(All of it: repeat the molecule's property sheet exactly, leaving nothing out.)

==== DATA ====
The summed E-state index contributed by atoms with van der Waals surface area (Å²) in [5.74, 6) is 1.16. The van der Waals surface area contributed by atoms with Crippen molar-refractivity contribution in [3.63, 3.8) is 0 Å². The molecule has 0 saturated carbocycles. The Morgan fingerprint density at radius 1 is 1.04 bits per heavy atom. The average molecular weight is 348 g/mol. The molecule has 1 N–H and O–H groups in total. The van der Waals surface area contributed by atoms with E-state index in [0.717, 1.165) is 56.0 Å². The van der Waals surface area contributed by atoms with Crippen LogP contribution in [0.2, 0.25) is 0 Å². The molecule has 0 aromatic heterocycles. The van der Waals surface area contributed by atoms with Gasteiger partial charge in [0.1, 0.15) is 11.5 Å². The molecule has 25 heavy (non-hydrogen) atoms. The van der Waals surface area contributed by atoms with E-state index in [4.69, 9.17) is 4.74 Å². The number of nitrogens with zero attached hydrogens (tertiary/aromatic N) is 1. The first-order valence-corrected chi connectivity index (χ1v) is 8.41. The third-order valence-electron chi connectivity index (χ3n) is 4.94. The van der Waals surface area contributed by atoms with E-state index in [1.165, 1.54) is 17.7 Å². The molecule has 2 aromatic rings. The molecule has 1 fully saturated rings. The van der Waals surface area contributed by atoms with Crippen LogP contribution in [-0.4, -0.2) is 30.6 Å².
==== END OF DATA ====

The summed E-state index contributed by atoms with van der Waals surface area (Å²) in [5.74, 6) is 1.16. The van der Waals surface area contributed by atoms with Crippen molar-refractivity contribution in [3.63, 3.8) is 0 Å². The molecule has 0 saturated carbocycles. The Morgan fingerprint density at radius 1 is 1.04 bits per heavy atom. The average molecular weight is 348 g/mol. The molecule has 1 N–H and O–H groups in total. The van der Waals surface area contributed by atoms with E-state index in [0.717, 1.165) is 56.0 Å². The van der Waals surface area contributed by atoms with Crippen LogP contribution in [0.2, 0.25) is 0 Å². The molecule has 0 aromatic heterocycles. The van der Waals surface area contributed by atoms with Gasteiger partial charge in [0.1, 0.15) is 11.5 Å². The molecule has 25 heavy (non-hydrogen) atoms. The van der Waals surface area contributed by atoms with E-state index in [4.69, 9.17) is 4.74 Å². The number of nitrogens with zero attached hydrogens (tertiary/aromatic N) is 1. The first-order valence-corrected chi connectivity index (χ1v) is 8.41. The third-order valence-electron chi connectivity index (χ3n) is 4.94. The van der Waals surface area contributed by atoms with E-state index in [1.165, 1.54) is 17.7 Å². The molecule has 2 aromatic rings. The molecule has 1 fully saturated rings. The van der Waals surface area contributed by atoms with Crippen LogP contribution in [-0.4, -0.2) is 30.6 Å².